Sri Lankan city stands tall 10 years after the tsunami

Topics: National, Asia, Emergencies and Disasters Worldwide
December 23, 2014

photo Chiran Livera tsunami ten year story

Chiran Livera, 30, remembers with vivid detail the day the Indian Ocean tsunami struck on Dec. 26. At the time, the Sri Lankan-born humanitarian worker was visiting his family in the southwestern city of Galle.
 
“We heard screaming first, and then everyone looked towards the ocean,” said Livera, Red Cross deputy director for disaster management in Ontario.

“We saw the retraction of the water, and the ocean floor for at least a couple football fields, and then we saw the waves coming in.” Livera ran away from the shore, and uphill toward his uncle’s house.
 
“I don’t think I’ll ever forget that day,” he said.
 
It’s a day that many of us, not just those in South East Asia, but here in Canada as well, will not forget as we huddled around TVs on Boxing Day watching news of waves up to 30 metres high that flattened entire villages, killing over 226,000 people in 14 countries.
 
The day after the tsunami, Livera – already a volunteer for the Canadian Red Cross – teamed up with Sri Lankan Red Cross workers to help to distribute food, water and blankets in Galle, a city of 30,000 people, which had been devastated by the tsunami. He stayed in Sri Lanka for another month and half, providing emergency relief support, before returning to university in Vancouver, where he grew up.
 
Livera began working for the Red Cross as a volunteer in 2003, and became a full-time employee for the organization after completing his B.A. in political science at Simon Fraser University.
 
He said he initially joined the Red Cross because the organization gave him an opportunity to travel across Canada while doing humanitarian work.
 
“I was always interested in helping communities grow,” said Livera. “My core values aligned with the principles of the Red Cross.”  
 

The tsunami response was a massive undertaking lasting years after the initial disaster. Within three months of the tsunami, the Canadian Red Cross had sent more than one million kilograms of urgently needed relief items – including water purification sachets, water containers and pumps, flashlights, batteries, blankets, and medical supplies – to Sri Lanka, Indonesia, Myanmar, Malaysia and the Maldives.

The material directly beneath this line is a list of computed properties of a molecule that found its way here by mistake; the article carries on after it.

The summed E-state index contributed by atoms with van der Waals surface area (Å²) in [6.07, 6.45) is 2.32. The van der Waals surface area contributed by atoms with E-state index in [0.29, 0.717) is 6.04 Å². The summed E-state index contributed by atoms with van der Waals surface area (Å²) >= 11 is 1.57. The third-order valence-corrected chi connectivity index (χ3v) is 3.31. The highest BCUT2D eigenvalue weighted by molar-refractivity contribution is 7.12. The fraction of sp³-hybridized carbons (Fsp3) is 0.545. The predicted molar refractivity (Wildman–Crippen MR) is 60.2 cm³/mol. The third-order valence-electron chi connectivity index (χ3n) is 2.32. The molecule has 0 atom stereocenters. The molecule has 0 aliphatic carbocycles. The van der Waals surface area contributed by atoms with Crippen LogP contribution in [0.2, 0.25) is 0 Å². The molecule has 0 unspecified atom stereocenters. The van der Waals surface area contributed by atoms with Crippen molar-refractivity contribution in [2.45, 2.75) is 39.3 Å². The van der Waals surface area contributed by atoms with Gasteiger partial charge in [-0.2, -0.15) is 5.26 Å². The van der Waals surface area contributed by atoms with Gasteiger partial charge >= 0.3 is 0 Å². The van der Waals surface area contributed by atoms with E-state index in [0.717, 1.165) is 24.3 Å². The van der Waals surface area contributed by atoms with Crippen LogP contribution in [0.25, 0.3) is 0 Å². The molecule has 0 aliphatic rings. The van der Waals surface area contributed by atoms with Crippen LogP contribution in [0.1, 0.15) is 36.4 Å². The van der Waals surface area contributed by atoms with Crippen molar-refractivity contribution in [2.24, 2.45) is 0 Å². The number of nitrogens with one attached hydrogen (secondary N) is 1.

The organization was also involved in the building of thousands of transitional shelters in Indonesia, and helped rebuild four damaged hospitals in Sri Lanka, providing them with new equipment.  
 
After wrapping up its recovery programs five years ago, the Canadian Red Cross began focusing on longer-term programs, working closely with fellow Red Cross societies in countries such as Sri Lanka, Indonesia and India.
 
In Sri Lanka, Livera said he’s seen “extreme progress,” and witnessed entire communities being rebuilt from scratch.
 
On his last trip to Sri Lanka two years ago, Livera saw the country’s newly reconstructed railroad for the first time since it was torn apart in 2004.  
 
“That was a very special moment because I had a very vivid memory of what had happened to that railroad,” said Livera, as he recalled seeing rail tracks twisted and standing upright.
 
“In infrastructure alone, almost all of the country is back on its feet,” he said.
 
More than $150 million in donations was directed toward a housing program, where the Red Cross – in collaboration with the Sri Lankan government – supported the construction of houses for 720 families in Sri Lanka, and 5,800 families in Indonesia.  
 
Lush banana trees now grow in gardens around homes, and many families operate small businesses on their properties.
 
“The housing program is incredible,” said Livera. “When we were building houses, it wasn’t just the house – we were building a community.”
  
Pat Laberge, senior manager of the Red Cross’ Asia programs, said the organization worked with the Sri Lankan government to ensure that new houses would have access to infrastructure and basic services such as water and electricity. The new homes were also built stronger than required by building codes and placed on higher ground, away from the shore.
 
“Ten years was enough time to support them in their recovery and to ensure that they are more resilient than they were before the disaster happened,” said Laberge, who was deployed to Sri Lanka ten days after the disaster.
 
“Now, they understand the dangers of tsunamis,” she said. “They’ve really landed on their feet, and ten years later, their lives have gone forward with a really solid foundation.”
 
Both Laberge and Livera stressed the importance of continued support for the Red Cross so that countries around the world can be better prepared for future disasters.
 
And during his time in Galle, Livera said he learned the importance of the Red Cross’ commitments to long-term recovery.
 
“When I went back to my hometown, I met individuals who I assisted ten years ago, and a couple of them recognized me and said ‘I remember you from ten years ago, you were wearing a Red Cross shirt,’” said Livera.
 
“That was like coming full circle – seeing how they’re doing now, and how they’re back on their feet.”

How you can help

Since 2004, the Canadian Red Cross and its partners have built more than 6,500 homes and helped 5 million individuals in need. This assistance wouldn't have been possible without the generous support of Canadians and the Government of Canada.

By choosing to donate online or at a local Canadian Red Cross office, you'll be able to make a difference and help communities gain access to vital resources when they need them most.